Nicki Minaj is on top of the world right now, and anyone who's listened to her brand new album, Pink Friday: Roman Reloaded The Re-Up, knows she's not stepping down from her throne anytime soon.
But while she basks in the spotlight now – and she does love to bask – what about all those other female rappers who once ruled but then disappeared into oblivion?
But it's like they say – keep your friends close and your enemies closer. Just look at Foxy Brown, who got onstage with Nicki this past summer in New York but would otherwise be completely irrelevant, making headlines not for her music but for assaulting manicurists and what not. (Lil Kim on the other hand, still hasn't learned her lesson and is still picking fights with Nicki every chance she gets.)
"I believe in giving props where props are due," Nicki said before bringing Foxy onstage to perform "B.K. Anthem" and "Oh Yeah." "And sometimes it happens to be one person that has influenced me more than any other woman. I wanna bring the baddest bitch out that ever did this sh*t."
From fly girls to street spitters, we rounded up some of our favorite female rappers from the past to see what life has been for them after hip-hop's spotlight.
The First Lady of the Ruff Ryders crew, Eve proved to be one of the most versatile female rappers of her time, balancing poignant, serious tracks like 1999's "Love Is Blind", about domestic abuse, with more commercial fare like 2001's "Let Me Blow Ya Mind" featuring Gwen Stefani.
Eve then took over Hollywood with appearances all over the big and small screens ranging from Barbershop, Whip It and Glee to having her very own sitcom Eve that ran from 2003 to 2006 on the UPN network. Since then, the original "pitbull in a skirt" has kept recording (when she's not globetrotting with her multi-millionaire Brit beau Maximillion Cooper) and is slated to release her much-delayed fourth album Lip Lock in 2013. Last year, Eve dubbed Lip Lock a "fun record" and although little has been confirmed, rumored guests include Chiddy Bang, Flo-Rida and Adam Levine.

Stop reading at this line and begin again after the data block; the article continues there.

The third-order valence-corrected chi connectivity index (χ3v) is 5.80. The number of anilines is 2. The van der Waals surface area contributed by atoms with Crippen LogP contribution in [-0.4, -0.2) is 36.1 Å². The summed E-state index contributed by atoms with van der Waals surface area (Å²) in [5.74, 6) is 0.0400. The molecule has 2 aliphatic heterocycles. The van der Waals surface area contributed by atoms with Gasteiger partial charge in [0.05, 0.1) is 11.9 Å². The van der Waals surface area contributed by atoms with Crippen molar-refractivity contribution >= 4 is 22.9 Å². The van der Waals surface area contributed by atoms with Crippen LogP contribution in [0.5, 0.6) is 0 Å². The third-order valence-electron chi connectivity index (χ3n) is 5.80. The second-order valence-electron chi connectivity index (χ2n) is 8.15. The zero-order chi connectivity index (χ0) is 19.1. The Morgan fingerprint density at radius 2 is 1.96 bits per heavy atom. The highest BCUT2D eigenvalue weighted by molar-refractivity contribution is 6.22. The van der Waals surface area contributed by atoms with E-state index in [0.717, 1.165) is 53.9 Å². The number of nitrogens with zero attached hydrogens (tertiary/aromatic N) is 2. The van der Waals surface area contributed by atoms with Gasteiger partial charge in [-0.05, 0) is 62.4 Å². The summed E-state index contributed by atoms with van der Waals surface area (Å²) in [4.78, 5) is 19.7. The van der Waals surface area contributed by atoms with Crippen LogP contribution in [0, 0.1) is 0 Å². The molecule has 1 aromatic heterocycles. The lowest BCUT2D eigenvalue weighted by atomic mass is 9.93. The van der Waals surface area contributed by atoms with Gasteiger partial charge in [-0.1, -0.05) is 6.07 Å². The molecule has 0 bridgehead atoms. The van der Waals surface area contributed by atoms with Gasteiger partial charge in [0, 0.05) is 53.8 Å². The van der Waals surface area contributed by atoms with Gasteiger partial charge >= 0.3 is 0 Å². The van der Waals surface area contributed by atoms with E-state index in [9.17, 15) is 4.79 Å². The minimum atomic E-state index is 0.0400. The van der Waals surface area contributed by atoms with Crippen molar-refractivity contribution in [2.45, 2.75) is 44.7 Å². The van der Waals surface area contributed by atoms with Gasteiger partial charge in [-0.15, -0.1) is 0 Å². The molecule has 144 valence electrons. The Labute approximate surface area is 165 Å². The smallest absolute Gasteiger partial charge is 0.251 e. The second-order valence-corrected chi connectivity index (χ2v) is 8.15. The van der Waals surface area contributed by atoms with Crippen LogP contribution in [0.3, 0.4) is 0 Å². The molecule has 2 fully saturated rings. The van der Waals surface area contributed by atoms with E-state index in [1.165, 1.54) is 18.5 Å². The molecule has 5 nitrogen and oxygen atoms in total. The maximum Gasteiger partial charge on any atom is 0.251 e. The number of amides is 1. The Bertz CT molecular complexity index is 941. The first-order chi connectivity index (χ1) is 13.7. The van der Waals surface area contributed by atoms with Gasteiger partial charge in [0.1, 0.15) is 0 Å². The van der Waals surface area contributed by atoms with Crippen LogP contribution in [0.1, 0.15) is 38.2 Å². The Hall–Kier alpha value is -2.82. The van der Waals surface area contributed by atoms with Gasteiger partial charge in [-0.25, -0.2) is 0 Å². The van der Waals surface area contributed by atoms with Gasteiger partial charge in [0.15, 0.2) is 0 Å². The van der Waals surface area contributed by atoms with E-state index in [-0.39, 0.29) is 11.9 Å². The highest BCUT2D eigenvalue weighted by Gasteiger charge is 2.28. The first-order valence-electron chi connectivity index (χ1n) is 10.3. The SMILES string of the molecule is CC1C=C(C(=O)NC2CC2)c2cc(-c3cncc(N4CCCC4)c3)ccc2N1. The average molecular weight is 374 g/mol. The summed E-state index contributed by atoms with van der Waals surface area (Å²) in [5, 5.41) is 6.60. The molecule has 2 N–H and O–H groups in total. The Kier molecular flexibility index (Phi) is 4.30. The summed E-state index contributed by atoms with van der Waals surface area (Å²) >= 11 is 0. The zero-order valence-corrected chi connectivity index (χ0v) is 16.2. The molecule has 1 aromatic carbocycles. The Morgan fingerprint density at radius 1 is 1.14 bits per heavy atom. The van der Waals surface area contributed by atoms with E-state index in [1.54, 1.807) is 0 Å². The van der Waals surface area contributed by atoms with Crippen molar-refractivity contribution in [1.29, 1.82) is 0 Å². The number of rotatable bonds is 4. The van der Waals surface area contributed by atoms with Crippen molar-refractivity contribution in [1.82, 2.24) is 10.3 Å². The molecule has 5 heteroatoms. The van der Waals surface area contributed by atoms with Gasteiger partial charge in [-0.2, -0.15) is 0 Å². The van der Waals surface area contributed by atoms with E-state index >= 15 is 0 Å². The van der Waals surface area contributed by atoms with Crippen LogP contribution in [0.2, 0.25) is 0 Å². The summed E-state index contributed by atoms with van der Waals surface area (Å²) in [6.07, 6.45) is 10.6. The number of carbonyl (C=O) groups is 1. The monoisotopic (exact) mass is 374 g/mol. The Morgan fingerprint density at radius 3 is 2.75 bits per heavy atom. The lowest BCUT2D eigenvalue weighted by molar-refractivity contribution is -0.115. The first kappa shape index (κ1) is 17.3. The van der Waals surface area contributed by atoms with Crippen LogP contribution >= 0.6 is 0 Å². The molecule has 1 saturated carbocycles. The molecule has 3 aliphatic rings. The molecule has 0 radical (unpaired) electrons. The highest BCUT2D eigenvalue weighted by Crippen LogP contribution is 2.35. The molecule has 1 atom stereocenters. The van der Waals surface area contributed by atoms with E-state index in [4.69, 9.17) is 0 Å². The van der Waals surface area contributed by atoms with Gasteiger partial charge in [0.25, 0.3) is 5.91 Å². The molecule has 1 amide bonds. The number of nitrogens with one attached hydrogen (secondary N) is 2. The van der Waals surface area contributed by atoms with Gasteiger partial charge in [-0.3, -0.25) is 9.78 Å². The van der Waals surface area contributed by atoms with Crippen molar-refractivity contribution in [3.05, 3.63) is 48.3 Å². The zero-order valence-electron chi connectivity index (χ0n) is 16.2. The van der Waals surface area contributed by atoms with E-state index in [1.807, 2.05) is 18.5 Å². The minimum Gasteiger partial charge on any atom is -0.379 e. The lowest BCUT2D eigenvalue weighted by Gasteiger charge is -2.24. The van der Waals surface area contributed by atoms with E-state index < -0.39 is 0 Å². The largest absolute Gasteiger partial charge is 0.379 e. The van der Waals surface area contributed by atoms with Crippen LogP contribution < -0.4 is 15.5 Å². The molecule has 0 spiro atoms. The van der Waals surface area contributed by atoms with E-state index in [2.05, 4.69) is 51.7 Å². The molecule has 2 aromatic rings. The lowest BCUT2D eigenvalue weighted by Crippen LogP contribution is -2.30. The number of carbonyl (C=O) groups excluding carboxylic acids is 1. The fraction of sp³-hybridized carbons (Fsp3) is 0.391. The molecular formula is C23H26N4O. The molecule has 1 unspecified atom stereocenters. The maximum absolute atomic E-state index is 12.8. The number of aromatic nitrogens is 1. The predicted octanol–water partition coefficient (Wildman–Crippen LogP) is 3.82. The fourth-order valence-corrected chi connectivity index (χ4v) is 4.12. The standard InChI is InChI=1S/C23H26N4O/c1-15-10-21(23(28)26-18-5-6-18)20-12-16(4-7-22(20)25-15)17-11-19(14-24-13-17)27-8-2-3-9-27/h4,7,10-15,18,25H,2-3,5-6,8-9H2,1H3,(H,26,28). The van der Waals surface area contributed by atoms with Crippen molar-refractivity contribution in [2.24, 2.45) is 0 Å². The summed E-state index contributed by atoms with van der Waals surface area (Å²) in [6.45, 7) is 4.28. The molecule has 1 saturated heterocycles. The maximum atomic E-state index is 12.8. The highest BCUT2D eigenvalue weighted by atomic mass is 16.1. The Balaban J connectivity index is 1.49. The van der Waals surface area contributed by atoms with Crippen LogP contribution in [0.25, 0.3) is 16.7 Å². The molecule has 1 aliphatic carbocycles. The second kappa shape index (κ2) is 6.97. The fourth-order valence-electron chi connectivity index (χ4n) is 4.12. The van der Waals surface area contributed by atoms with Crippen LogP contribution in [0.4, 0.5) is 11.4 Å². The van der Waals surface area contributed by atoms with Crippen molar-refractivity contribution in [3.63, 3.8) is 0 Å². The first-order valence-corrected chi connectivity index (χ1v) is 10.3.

By dating the late Notorious B.I.G. and spitting bars alongside Ja Rule (most notably on "Down Ass Chick"), Charli Baltimore was hip-hop's feistiest redhead in the 90s. Her debut The Diary (You Think You Know) in 2003 spawned several lukewarm buzz tracks and actually never came out.
Since then, Charli has left Murder Inc. and, aside from occasional run-ins with Biggie's other ex, Lil' Kim, has been largely quiet. Just recently, she tweeted that her new album True Lies has been pushed back. It seems talent runs in the family - Charli's gorgeous daughter India Christin Lane is all grown up and pursuing a modeling and singing career of her own. Check her out in Avery Storm's music video.
Murder Inc's other female rapper was Vita. The spunky younger sister of Kima from R&B group Total, Vita appeared on several songs with Ja Rule, Ashanti and crew, but our hands down favorite was "Put It On Me," a Romeo & Juliet-esque track about forbidden young love.
Since leaving Murder Inc, Vita took a break from music due to family issues. XXL mag revealed last year that Vita was actually recording with Rick Ross and besides music, has been working on film projects and designing a lingerie line. She recently dropped the (regrettably-titled) Pre-Cumm mixtape earlier this year.
Remy Ma gave Fat Joe's Terror Squad some much-needed female power with 2004's "Lean Back." As protégé of the late Big Pun, Remy had all the makings of a lyrical force to be reckoned with and her 2006 debut There's Something About Remy: Based on a True Story is a must have for hip-hop heads with contributions from Swizz Beatz, The Alchemist and Scott Storch.